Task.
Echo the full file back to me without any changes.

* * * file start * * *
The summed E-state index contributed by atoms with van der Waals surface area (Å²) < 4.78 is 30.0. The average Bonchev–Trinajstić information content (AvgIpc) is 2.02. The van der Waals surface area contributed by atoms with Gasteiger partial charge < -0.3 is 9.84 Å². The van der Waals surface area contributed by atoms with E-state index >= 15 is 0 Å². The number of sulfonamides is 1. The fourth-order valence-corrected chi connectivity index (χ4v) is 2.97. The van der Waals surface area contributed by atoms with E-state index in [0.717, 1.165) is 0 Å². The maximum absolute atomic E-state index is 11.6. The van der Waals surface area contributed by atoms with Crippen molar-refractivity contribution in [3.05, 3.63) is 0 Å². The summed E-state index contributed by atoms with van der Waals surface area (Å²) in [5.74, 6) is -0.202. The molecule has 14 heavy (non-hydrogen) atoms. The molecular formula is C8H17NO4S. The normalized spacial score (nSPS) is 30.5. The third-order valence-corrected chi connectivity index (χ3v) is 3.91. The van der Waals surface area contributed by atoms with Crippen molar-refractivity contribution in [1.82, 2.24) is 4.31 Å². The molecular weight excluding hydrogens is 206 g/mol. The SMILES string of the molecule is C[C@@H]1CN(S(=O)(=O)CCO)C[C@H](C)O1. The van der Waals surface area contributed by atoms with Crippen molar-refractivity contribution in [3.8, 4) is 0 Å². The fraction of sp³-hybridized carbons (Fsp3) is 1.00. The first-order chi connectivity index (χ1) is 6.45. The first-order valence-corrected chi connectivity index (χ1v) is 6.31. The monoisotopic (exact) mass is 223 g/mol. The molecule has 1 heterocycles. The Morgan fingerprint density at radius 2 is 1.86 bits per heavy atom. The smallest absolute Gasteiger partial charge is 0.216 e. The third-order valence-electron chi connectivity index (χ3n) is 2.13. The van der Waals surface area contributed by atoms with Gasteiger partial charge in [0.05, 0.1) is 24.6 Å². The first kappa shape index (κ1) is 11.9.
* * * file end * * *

The summed E-state index contributed by atoms with van der Waals surface area (Å²) < 4.78 is 30.0. The average Bonchev–Trinajstić information content (AvgIpc) is 2.02. The van der Waals surface area contributed by atoms with Gasteiger partial charge < -0.3 is 9.84 Å². The van der Waals surface area contributed by atoms with E-state index >= 15 is 0 Å². The number of sulfonamides is 1. The fourth-order valence-corrected chi connectivity index (χ4v) is 2.97. The van der Waals surface area contributed by atoms with E-state index in [0.717, 1.165) is 0 Å². The maximum absolute atomic E-state index is 11.6. The van der Waals surface area contributed by atoms with Crippen molar-refractivity contribution in [3.05, 3.63) is 0 Å². The summed E-state index contributed by atoms with van der Waals surface area (Å²) in [5.74, 6) is -0.202. The molecule has 14 heavy (non-hydrogen) atoms. The molecular formula is C8H17NO4S. The normalized spacial score (nSPS) is 30.5. The third-order valence-corrected chi connectivity index (χ3v) is 3.91. The van der Waals surface area contributed by atoms with Crippen molar-refractivity contribution in [1.82, 2.24) is 4.31 Å². The molecular weight excluding hydrogens is 206 g/mol. The SMILES string of the molecule is C[C@@H]1CN(S(=O)(=O)CCO)C[C@H](C)O1. The van der Waals surface area contributed by atoms with Crippen molar-refractivity contribution in [3.8, 4) is 0 Å². The fraction of sp³-hybridized carbons (Fsp3) is 1.00. The first-order chi connectivity index (χ1) is 6.45. The first-order valence-corrected chi connectivity index (χ1v) is 6.31. The monoisotopic (exact) mass is 223 g/mol. The molecule has 1 heterocycles. The Morgan fingerprint density at radius 2 is 1.86 bits per heavy atom. The smallest absolute Gasteiger partial charge is 0.216 e. The third-order valence-electron chi connectivity index (χ3n) is 2.13. The van der Waals surface area contributed by atoms with Gasteiger partial charge in [0.05, 0.1) is 24.6 Å². The first kappa shape index (κ1) is 11.9.